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FWD [OT but interesting] Arctic people seek common alphabet

From:Barbara Barrett <barbarabarrett@...>
Date:Wednesday, August 14, 2002, 11:46
-------- Original Message --------

Monday, 12 August, 2002, 07:15 GMT 08:15 UK
Arctic people seek common alphabet
By Mike Fox
BBC correspondent in Quebec

Inuit aboriginal people from the Chukotka region of Russia, Canada,
Greenland and Alaska are gathering for a conference in Quebec where they
will discuss whether they can make a common alphabet for their Inuktitut
language and make communication among them easier.
The 100,000 speakers of Inuktitut currently use three different
alphabets -
one based on the Roman one used for English, one on Cyrillic, and
representing Inuktitut syllables.
It also has six regional variations.
The general assembly of the Inuit Circumpolar Conference is held every
The five-day meeting will also discuss environmental issues, including
impact of climate change on Inuit activities.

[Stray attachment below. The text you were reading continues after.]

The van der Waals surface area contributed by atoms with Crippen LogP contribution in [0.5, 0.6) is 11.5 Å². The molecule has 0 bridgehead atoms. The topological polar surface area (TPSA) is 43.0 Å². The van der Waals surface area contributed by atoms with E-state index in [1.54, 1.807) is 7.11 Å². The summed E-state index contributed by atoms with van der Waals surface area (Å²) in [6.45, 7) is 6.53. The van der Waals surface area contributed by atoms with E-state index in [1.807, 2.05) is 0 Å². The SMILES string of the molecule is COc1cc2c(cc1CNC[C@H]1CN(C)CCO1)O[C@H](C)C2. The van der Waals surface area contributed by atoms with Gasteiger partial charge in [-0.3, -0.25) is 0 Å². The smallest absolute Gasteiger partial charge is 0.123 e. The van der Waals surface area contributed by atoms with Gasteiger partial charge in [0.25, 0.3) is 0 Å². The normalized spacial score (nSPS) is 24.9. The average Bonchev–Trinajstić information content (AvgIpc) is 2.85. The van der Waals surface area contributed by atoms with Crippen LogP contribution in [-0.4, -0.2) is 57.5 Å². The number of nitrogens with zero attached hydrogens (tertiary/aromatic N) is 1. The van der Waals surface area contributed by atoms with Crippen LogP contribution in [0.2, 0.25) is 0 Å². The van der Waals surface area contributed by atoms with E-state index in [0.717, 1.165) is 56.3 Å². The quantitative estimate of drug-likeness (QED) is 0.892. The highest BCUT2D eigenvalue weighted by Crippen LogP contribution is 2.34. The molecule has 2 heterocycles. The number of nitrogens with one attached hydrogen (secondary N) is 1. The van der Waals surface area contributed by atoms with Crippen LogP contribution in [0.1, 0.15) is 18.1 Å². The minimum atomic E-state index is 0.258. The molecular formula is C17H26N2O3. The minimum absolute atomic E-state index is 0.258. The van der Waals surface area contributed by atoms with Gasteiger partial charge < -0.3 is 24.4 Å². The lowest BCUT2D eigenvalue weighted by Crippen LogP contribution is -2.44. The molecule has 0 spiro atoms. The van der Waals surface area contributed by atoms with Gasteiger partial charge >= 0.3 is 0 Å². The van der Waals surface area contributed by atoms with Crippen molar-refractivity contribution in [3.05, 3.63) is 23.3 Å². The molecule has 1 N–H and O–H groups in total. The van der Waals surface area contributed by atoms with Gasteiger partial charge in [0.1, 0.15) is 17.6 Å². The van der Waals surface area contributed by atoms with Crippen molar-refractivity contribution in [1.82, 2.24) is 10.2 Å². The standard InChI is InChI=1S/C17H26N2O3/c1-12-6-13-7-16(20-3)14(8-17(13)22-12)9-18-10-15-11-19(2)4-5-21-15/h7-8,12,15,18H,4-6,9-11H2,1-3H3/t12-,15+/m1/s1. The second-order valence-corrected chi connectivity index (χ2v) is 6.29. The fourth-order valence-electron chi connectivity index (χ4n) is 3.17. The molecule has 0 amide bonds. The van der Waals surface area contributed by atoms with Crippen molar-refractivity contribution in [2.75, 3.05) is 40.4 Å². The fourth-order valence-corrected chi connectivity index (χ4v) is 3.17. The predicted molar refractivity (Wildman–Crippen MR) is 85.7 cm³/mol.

Although Inuit people live in four different countries, they share a
ancestry, culture and the Inuktitut language, which is thought to have
developed around 7,000 years ago.
Yet even in Canada, there are wide variations in the alphabet used for
writing what until recently was only a spoken language.
Improving communication
The alphabets in Canada were introduced by missionaries.
The distinctive syllabic system was developed by Anglicans, but Inuit in
Greenland, Alaska and Chukotka developed different alphabets, making it
difficult for them to communicate with each other, especially in the age
the Internet.
The importance of this is highlighted by another item being discussed at
conference: how to improve the exchange of news between the communities.
Organisers say Inuit in each country are much better informed on affairs
the south of them than they are on what is happening among their own
The assembly being held in Kuujjuaq, in the far north of Quebec, will
discuss trade, human rights and land claims issues.
It will be the first time they have met since the territory of Nunavut
formed in Canada in 1999, where uniquely, Inuit people are running their
It is a sign that despite the many years of suffering caused by contact
the outside world, the Inuit are at least partly successful in keeping
traditions alive in the twenty-first century.


John Cowan <jcowan@...>